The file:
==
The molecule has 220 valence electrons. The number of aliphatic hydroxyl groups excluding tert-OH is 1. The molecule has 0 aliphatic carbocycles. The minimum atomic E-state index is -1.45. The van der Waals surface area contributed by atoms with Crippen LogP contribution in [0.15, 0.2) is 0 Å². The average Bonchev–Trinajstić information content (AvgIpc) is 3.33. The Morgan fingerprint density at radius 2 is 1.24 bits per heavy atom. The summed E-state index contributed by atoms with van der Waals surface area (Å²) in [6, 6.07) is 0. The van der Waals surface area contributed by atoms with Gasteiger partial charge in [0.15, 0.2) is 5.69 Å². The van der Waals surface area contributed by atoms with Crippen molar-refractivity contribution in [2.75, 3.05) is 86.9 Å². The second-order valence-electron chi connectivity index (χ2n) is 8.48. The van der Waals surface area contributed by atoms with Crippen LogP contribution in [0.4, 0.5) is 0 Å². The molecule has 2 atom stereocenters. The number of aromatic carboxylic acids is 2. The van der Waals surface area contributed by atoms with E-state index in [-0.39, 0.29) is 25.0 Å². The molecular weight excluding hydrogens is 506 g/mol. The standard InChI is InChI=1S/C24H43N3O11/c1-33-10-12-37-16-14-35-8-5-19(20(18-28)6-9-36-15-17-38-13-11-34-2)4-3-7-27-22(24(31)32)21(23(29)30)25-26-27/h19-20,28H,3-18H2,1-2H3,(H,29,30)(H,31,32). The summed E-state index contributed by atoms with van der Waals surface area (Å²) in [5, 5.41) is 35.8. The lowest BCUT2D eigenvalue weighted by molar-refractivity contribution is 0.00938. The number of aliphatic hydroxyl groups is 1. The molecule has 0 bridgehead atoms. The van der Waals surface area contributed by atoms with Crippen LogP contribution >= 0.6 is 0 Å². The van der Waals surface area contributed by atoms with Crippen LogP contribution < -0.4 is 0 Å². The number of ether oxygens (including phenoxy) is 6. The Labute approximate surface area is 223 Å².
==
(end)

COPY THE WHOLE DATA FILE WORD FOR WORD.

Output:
The molecule has 220 valence electrons. The number of aliphatic hydroxyl groups excluding tert-OH is 1. The molecule has 0 aliphatic carbocycles. The minimum atomic E-state index is -1.45. The van der Waals surface area contributed by atoms with Crippen LogP contribution in [0.15, 0.2) is 0 Å². The average Bonchev–Trinajstić information content (AvgIpc) is 3.33. The Morgan fingerprint density at radius 2 is 1.24 bits per heavy atom. The summed E-state index contributed by atoms with van der Waals surface area (Å²) in [6, 6.07) is 0. The van der Waals surface area contributed by atoms with Gasteiger partial charge in [0.15, 0.2) is 5.69 Å². The van der Waals surface area contributed by atoms with Crippen molar-refractivity contribution in [2.75, 3.05) is 86.9 Å². The second-order valence-electron chi connectivity index (χ2n) is 8.48. The van der Waals surface area contributed by atoms with Crippen LogP contribution in [0.4, 0.5) is 0 Å². The molecule has 2 atom stereocenters. The number of aromatic carboxylic acids is 2. The van der Waals surface area contributed by atoms with E-state index in [-0.39, 0.29) is 25.0 Å². The molecular weight excluding hydrogens is 506 g/mol. The standard InChI is InChI=1S/C24H43N3O11/c1-33-10-12-37-16-14-35-8-5-19(20(18-28)6-9-36-15-17-38-13-11-34-2)4-3-7-27-22(24(31)32)21(23(29)30)25-26-27/h19-20,28H,3-18H2,1-2H3,(H,29,30)(H,31,32). The summed E-state index contributed by atoms with van der Waals surface area (Å²) in [5, 5.41) is 35.8. The lowest BCUT2D eigenvalue weighted by molar-refractivity contribution is 0.00938. The number of aliphatic hydroxyl groups is 1. The molecule has 0 bridgehead atoms. The van der Waals surface area contributed by atoms with Crippen LogP contribution >= 0.6 is 0 Å². The van der Waals surface area contributed by atoms with Crippen LogP contribution < -0.4 is 0 Å². The number of ether oxygens (including phenoxy) is 6. The Labute approximate surface area is 223 Å².